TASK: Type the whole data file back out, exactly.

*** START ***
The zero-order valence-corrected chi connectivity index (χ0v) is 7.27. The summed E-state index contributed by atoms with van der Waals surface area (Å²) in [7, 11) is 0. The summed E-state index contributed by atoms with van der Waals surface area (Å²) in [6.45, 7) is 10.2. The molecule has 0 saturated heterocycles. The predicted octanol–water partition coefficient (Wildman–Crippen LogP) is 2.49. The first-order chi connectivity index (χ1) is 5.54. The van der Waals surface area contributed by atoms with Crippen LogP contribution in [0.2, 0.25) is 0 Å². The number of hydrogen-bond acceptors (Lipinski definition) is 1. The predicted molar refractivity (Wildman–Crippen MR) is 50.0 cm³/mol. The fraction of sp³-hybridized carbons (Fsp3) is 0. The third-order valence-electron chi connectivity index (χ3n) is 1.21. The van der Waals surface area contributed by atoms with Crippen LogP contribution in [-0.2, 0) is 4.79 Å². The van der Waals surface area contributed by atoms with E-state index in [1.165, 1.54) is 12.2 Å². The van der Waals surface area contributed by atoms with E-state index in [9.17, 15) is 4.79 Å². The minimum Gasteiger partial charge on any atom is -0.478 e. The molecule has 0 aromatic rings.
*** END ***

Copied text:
The zero-order valence-corrected chi connectivity index (χ0v) is 7.27. The summed E-state index contributed by atoms with van der Waals surface area (Å²) in [7, 11) is 0. The summed E-state index contributed by atoms with van der Waals surface area (Å²) in [6.45, 7) is 10.2. The molecule has 0 saturated heterocycles. The predicted octanol–water partition coefficient (Wildman–Crippen LogP) is 2.49. The first-order chi connectivity index (χ1) is 5.54. The van der Waals surface area contributed by atoms with Crippen LogP contribution in [0.2, 0.25) is 0 Å². The number of hydrogen-bond acceptors (Lipinski definition) is 1. The predicted molar refractivity (Wildman–Crippen MR) is 50.0 cm³/mol. The fraction of sp³-hybridized carbons (Fsp3) is 0. The third-order valence-electron chi connectivity index (χ3n) is 1.21. The van der Waals surface area contributed by atoms with Crippen LogP contribution in [-0.2, 0) is 4.79 Å². The van der Waals surface area contributed by atoms with E-state index in [1.165, 1.54) is 12.2 Å². The van der Waals surface area contributed by atoms with E-state index in [9.17, 15) is 4.79 Å². The minimum Gasteiger partial charge on any atom is -0.478 e. The molecule has 0 aromatic rings.